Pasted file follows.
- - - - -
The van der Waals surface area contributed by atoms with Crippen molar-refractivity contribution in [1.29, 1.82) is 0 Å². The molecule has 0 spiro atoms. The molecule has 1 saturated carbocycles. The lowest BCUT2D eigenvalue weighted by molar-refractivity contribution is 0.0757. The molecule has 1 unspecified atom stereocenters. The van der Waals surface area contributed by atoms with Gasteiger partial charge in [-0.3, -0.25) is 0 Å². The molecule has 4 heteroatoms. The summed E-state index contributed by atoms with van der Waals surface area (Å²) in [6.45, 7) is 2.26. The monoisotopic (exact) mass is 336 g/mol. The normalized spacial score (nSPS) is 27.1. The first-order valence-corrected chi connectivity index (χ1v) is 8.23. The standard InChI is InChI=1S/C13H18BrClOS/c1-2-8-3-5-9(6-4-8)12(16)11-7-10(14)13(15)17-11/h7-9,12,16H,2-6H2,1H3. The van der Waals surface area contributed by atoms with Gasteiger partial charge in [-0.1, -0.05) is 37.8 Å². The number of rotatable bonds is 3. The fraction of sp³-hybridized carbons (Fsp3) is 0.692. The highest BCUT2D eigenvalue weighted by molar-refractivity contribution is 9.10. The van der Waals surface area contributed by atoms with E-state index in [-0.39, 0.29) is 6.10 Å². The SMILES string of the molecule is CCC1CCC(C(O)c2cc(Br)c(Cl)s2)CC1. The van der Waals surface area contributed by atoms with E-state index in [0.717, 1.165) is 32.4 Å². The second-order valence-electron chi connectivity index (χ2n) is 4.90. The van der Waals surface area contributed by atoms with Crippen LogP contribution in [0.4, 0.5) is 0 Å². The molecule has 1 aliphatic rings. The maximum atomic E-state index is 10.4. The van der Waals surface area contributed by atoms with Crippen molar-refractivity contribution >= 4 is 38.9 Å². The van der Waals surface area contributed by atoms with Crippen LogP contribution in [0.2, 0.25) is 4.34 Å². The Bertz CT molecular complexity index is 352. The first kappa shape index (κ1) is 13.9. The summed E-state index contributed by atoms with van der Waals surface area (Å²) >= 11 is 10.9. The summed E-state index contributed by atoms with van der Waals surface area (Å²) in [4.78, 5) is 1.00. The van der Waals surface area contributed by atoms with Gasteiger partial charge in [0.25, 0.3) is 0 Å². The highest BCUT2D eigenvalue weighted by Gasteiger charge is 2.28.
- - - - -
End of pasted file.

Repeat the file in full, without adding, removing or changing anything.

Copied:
The van der Waals surface area contributed by atoms with Crippen molar-refractivity contribution in [1.29, 1.82) is 0 Å². The molecule has 0 spiro atoms. The molecule has 1 saturated carbocycles. The lowest BCUT2D eigenvalue weighted by molar-refractivity contribution is 0.0757. The molecule has 1 unspecified atom stereocenters. The van der Waals surface area contributed by atoms with Gasteiger partial charge in [-0.3, -0.25) is 0 Å². The molecule has 4 heteroatoms. The summed E-state index contributed by atoms with van der Waals surface area (Å²) in [6.45, 7) is 2.26. The monoisotopic (exact) mass is 336 g/mol. The normalized spacial score (nSPS) is 27.1. The first-order valence-corrected chi connectivity index (χ1v) is 8.23. The standard InChI is InChI=1S/C13H18BrClOS/c1-2-8-3-5-9(6-4-8)12(16)11-7-10(14)13(15)17-11/h7-9,12,16H,2-6H2,1H3. The van der Waals surface area contributed by atoms with Gasteiger partial charge in [-0.1, -0.05) is 37.8 Å². The number of rotatable bonds is 3. The fraction of sp³-hybridized carbons (Fsp3) is 0.692. The highest BCUT2D eigenvalue weighted by molar-refractivity contribution is 9.10. The van der Waals surface area contributed by atoms with E-state index in [-0.39, 0.29) is 6.10 Å². The SMILES string of the molecule is CCC1CCC(C(O)c2cc(Br)c(Cl)s2)CC1. The van der Waals surface area contributed by atoms with E-state index in [0.717, 1.165) is 32.4 Å². The second-order valence-electron chi connectivity index (χ2n) is 4.90. The van der Waals surface area contributed by atoms with Crippen LogP contribution in [0.4, 0.5) is 0 Å². The molecule has 1 aliphatic rings. The maximum atomic E-state index is 10.4. The van der Waals surface area contributed by atoms with Crippen molar-refractivity contribution >= 4 is 38.9 Å². The van der Waals surface area contributed by atoms with Crippen LogP contribution in [0.2, 0.25) is 4.34 Å². The Bertz CT molecular complexity index is 352. The first kappa shape index (κ1) is 13.9. The summed E-state index contributed by atoms with van der Waals surface area (Å²) >= 11 is 10.9. The summed E-state index contributed by atoms with van der Waals surface area (Å²) in [4.78, 5) is 1.00. The van der Waals surface area contributed by atoms with Gasteiger partial charge in [0.25, 0.3) is 0 Å². The highest BCUT2D eigenvalue weighted by Gasteiger charge is 2.28.